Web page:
Thanksgiving is my favorite holiday to host. I mean let’s face it, I love hosting any event, but Thanksgiving in particular brings me all the warm and fuzzies. As with many of my childhood memories, my love for all things turkey and family goes back to my Grandparents. From the time I was born until I was 33 (with the exception of 1 year), I spent every Thanksgiving (and Christmas Eve) at my Grandparents house. It wasn’t until Nick and I moved in together and we sold my Grandparents house that I began hosting Thanksgiving in my home.
On Thanksgiving morning, I would wake up at my Dad’s house and we would watch the Macy’s Thanksgiving Day parade. We would leave his house at around 11:15am, and walk into my Grandparents just before Santa Claus came down the parade route into Herald’s Square. The house was warm with the smell of the turkey in the oven. The dinner table was always set and waiting for all of the delicious food that would soon be atop it. Walking into the kitchen, there were appetizers and wine on the table. There was a calm in the house and everything was tidy. You’d never know that my Grandparents had just spent 3 days preparing a meal for 10-12 people. It was incredible and I loved it.
Many, many years later, when I was in my late 20’s, I started to help my Grandparents prepare/cook for Thanksgiving and finally learned the secret to their success. It’s all about the prep. My Grandmother would start on Monday by making the pie crusts for the Pumpkin and Apple pies and the cranberry sauce. On Tuesday she would make the pies. Wednesday was the busiest day – washing vegetables, preparing all of the other side dishes, cleaning out the turkey. Once Thursday came, all of the hard work was done and it was a matter of getting things into the oven at the right moment so that they would all get on the table at the same time. My Grandmother had been preparing a Thanksgiving dinner since she and my Grandfather were first married, and she had always run the show like this. Even when my Grandmother was still working, she would prep like this when she got home from her day job. And this was how they ran any holiday or family event. Anytime we were going to my Grandparents house, when we walked in that door, my Grandparents greeted us and were ready to host. It was how I learned how to host, and why I start the prep for Thanksgiving, or any family event, days before company is set to arrive. Once my company shows up, I want as much prepared as possible so that I too can enjoy the time together. La famiglia; that’s what it’s all about.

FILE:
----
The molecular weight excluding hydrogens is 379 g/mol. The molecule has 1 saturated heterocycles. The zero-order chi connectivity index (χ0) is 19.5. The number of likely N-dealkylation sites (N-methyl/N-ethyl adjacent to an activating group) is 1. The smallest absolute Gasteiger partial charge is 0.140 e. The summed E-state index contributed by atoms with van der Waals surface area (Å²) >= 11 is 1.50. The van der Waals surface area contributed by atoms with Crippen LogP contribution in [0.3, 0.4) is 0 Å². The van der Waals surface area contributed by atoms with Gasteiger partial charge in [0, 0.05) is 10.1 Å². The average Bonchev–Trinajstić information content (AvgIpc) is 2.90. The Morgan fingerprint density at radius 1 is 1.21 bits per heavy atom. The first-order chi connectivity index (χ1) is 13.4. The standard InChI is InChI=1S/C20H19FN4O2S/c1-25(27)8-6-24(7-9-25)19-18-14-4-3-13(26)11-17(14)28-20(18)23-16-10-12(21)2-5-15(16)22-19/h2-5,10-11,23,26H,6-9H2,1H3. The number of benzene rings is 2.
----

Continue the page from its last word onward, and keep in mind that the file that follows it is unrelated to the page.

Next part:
So, I’m sharing my tips/tricks to host a successful Thanksgiving dinner, but they are transferable ideas that you can use when hosting any holiday or family gathering. The steps are simple:
1 Create a menu
2 Create a shopping list
3 Prepare what you can in advance
4 Prepare your home
5 Sit back and enjoy your company
Without further ado, my Thanksgiving prep:
1 week before Thanksgiving:
Create your menu. I mostly make the same dishes every year, but typically like to add a new item or slightly alter one of my staple dishes. It all depends on who’s coming (i.e. are there any picky eaters?), and how many people I’m having. Then there are the dishes that are staples and I will likely always serve them just the way that my Grandmother did. In fact there was only one of those dishes on my table this Thanksgiving – my Gram’s Sweet Potato Bake. It’s fresh yams, with oats/brown sugar/butter/cranberries folded in, and then mini marshmallows melted on top. I had an Aunt who used to scrape all of the marshmallows off. She is no longer invited to Thanksgiving dinner.
Create your shopping list. I tend to write and re-write my list a few times so that all of the produce is together, all of the dairy is together, etc. If you’re not a Type A personality, then simply create your list however it works best for you.
Buy your Tupperware. Everybody likes leftovers! Make sure you have Tupperware that you can fill with leftovers for people to take home.
Take your turkey out of the freezer. Depending on the size of your bird(s), you may need to take it out of the freezer and put it into the refrigerator as early as Saturday. It typically takes around 24 hours for each 4-5lbs of frozen turkey you are thawing in the fridge.
Go food shopping. I can’t stress this point enough – go food shopping as early in the morning as you can. I tend to be there when they are opening the doors. Get in and get out. That’s how you survive the holiday supermarket crazies.